Title page for ETD etd-0417102-170452


Type of Document Master's Thesis
Author Pruitt, Sonja Lee
URN etd-0417102-170452
Title Evaluating the Effectiveness of a Parent Training Program on Adolescent Mothers and Their Communicative Interactions with Their Children
Degree Master of Arts (M.A.)
Department Communication Sciences and Disorders
Advisory Committee
Advisor Name Title
Janna Oetting Committee Chair
Jan Norris Committee Member
Paul Hoffman Committee Member
Keywords
  • low-income mothers
  • child language intervention study
  • child language
Date of Defense 2002-03-28
Availability unrestricted
Abstract
The purpose of the current study was to evaluate the effectiveness of the “Tips About Talk” parent-training classes for increasing adolescent mothers’ knowledge about their children’s speech and language development and the quality of mothers’ interactions with their children. Seven mother-child dyads served as participants. All of the participating mothers were single, African American, and enrolled in a GED program. The mean age of the mothers was 20.57 years, and their mean educational level was 9.29 years. Their children were between the ages of 24 and 67 months.

The experimental treatment involved four “Tips About Talk” parent-training workshops. The control treatment was four nutrition parent-training workshops. Both treatments were administered in a group setting. The dependent measures, a questionnaire and a mother-child language sample, were collected prior to the first workshop and following the final workshop. The 30-item questionnaire asked the mothers to rank their knowledge of child speech and language and their use of positive talking strategies on a six-point Likert scale.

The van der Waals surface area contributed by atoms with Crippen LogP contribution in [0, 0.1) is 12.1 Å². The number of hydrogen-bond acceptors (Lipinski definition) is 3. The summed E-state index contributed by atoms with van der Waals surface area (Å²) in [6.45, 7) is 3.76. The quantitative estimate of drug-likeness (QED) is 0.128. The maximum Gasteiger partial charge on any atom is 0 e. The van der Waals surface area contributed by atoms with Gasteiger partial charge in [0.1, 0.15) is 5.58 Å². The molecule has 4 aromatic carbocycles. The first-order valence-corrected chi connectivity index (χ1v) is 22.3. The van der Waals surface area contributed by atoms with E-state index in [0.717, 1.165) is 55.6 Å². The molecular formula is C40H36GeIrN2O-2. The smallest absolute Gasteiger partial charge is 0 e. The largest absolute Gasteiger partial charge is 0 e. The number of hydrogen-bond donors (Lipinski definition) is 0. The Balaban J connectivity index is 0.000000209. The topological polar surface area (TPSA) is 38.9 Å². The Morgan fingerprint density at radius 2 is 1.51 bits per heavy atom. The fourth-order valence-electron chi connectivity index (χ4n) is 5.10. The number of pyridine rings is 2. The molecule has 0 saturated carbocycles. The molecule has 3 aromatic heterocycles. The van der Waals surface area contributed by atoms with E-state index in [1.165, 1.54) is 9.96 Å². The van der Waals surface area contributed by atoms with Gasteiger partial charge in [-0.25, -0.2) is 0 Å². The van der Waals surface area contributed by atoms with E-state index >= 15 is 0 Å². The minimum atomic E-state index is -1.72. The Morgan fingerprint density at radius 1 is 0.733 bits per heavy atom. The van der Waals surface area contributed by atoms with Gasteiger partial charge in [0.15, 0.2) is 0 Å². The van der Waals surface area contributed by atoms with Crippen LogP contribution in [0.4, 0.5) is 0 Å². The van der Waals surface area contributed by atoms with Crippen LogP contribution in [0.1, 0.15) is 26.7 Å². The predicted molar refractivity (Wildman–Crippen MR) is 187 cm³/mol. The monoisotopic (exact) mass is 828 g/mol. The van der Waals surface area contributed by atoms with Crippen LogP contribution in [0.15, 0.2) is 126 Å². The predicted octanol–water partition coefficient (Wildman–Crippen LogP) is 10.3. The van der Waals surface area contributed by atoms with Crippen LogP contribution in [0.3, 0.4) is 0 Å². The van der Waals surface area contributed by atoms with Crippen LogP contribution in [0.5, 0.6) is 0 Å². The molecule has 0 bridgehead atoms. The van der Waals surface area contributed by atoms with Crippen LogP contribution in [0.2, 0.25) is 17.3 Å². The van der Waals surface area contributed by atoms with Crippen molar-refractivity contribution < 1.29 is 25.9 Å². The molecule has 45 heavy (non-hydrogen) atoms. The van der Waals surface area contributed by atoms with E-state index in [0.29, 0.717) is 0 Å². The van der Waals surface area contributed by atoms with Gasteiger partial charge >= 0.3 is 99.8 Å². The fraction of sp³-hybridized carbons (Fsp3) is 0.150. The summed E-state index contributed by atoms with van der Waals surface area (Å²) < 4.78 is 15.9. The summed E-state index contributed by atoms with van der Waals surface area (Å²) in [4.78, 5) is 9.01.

At post-test but not at pre, the mothers in the experimental group provided significantly higher ratings for the speech and language questions than those in the control group. At post-test, the experimental group also produced fewer word tokens and a reduced rate of prohibitions than did the control group. In addition, a trend of decreased MLU was noted at post-testing for the experimental group. No significant differences were found at post-test between the experimental and control groups for the use of behaviors that are known to facilitate children’s preliteracy skills. The results of the current study suggest that group-based parent-training can influence the knowledge and behaviors of teen mothers in a positive way.

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